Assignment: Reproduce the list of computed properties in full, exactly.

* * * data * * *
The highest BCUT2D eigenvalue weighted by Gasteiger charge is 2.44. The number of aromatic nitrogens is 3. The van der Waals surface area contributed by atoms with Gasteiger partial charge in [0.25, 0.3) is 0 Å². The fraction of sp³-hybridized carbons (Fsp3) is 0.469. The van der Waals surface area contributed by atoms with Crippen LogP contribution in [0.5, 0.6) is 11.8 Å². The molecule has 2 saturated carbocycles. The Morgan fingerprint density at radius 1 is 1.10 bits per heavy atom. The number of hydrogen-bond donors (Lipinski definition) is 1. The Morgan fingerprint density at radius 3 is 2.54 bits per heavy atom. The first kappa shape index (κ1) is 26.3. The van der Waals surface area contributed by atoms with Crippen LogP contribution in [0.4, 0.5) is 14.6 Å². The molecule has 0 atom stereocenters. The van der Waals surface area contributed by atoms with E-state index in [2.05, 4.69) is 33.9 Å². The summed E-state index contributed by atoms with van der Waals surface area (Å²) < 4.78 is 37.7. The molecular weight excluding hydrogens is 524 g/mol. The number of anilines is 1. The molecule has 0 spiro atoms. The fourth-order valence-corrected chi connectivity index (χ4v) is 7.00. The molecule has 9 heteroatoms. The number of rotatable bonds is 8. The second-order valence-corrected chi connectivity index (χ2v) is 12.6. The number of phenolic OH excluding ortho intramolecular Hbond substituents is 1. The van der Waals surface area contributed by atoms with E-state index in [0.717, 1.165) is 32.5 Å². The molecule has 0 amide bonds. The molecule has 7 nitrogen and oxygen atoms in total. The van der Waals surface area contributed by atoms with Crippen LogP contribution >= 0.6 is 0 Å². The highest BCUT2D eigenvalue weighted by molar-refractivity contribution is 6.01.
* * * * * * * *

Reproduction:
The highest BCUT2D eigenvalue weighted by Gasteiger charge is 2.44. The number of aromatic nitrogens is 3. The van der Waals surface area contributed by atoms with Gasteiger partial charge in [0.25, 0.3) is 0 Å². The fraction of sp³-hybridized carbons (Fsp3) is 0.469. The van der Waals surface area contributed by atoms with Crippen LogP contribution in [0.5, 0.6) is 11.8 Å². The molecule has 2 saturated carbocycles. The Morgan fingerprint density at radius 1 is 1.10 bits per heavy atom. The number of hydrogen-bond donors (Lipinski definition) is 1. The Morgan fingerprint density at radius 3 is 2.54 bits per heavy atom. The first kappa shape index (κ1) is 26.3. The van der Waals surface area contributed by atoms with Crippen LogP contribution in [0.4, 0.5) is 14.6 Å². The molecule has 0 atom stereocenters. The van der Waals surface area contributed by atoms with E-state index in [2.05, 4.69) is 33.9 Å². The summed E-state index contributed by atoms with van der Waals surface area (Å²) < 4.78 is 37.7. The molecular weight excluding hydrogens is 524 g/mol. The number of anilines is 1. The molecule has 0 spiro atoms. The fourth-order valence-corrected chi connectivity index (χ4v) is 7.00. The molecule has 9 heteroatoms. The number of rotatable bonds is 8. The second-order valence-corrected chi connectivity index (χ2v) is 12.6. The number of phenolic OH excluding ortho intramolecular Hbond substituents is 1. The van der Waals surface area contributed by atoms with E-state index in [0.717, 1.165) is 32.5 Å². The molecule has 0 amide bonds. The molecule has 7 nitrogen and oxygen atoms in total. The van der Waals surface area contributed by atoms with Crippen LogP contribution >= 0.6 is 0 Å². The highest BCUT2D eigenvalue weighted by molar-refractivity contribution is 6.01.